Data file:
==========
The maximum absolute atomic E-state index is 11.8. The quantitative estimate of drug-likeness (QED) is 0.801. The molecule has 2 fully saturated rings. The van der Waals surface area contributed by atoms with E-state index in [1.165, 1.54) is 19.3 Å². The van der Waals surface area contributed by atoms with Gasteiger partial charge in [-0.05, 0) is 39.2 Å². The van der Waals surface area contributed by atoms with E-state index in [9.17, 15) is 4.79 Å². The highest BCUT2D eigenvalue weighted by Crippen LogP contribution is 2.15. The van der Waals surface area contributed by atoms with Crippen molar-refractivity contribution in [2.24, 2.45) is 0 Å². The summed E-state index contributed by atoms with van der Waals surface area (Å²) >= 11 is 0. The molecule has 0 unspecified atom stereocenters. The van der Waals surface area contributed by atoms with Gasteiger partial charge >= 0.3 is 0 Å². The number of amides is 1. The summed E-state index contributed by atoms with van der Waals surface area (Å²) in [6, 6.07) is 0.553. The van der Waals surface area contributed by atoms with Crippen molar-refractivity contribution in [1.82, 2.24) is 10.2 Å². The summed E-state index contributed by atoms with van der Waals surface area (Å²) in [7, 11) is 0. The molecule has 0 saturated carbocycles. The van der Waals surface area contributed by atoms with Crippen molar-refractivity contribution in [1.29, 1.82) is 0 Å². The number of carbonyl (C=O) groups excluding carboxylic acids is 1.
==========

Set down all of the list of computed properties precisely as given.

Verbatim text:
The maximum absolute atomic E-state index is 11.8. The quantitative estimate of drug-likeness (QED) is 0.801. The molecule has 2 fully saturated rings. The van der Waals surface area contributed by atoms with E-state index in [1.165, 1.54) is 19.3 Å². The van der Waals surface area contributed by atoms with Gasteiger partial charge in [-0.05, 0) is 39.2 Å². The van der Waals surface area contributed by atoms with E-state index in [9.17, 15) is 4.79 Å². The highest BCUT2D eigenvalue weighted by Crippen LogP contribution is 2.15. The van der Waals surface area contributed by atoms with Crippen molar-refractivity contribution in [2.24, 2.45) is 0 Å². The summed E-state index contributed by atoms with van der Waals surface area (Å²) >= 11 is 0. The molecule has 0 unspecified atom stereocenters. The van der Waals surface area contributed by atoms with Gasteiger partial charge >= 0.3 is 0 Å². The number of amides is 1. The summed E-state index contributed by atoms with van der Waals surface area (Å²) in [6, 6.07) is 0.553. The van der Waals surface area contributed by atoms with Crippen molar-refractivity contribution in [1.82, 2.24) is 10.2 Å². The summed E-state index contributed by atoms with van der Waals surface area (Å²) in [7, 11) is 0. The molecule has 0 saturated carbocycles. The van der Waals surface area contributed by atoms with Crippen molar-refractivity contribution in [1.29, 1.82) is 0 Å². The number of carbonyl (C=O) groups excluding carboxylic acids is 1.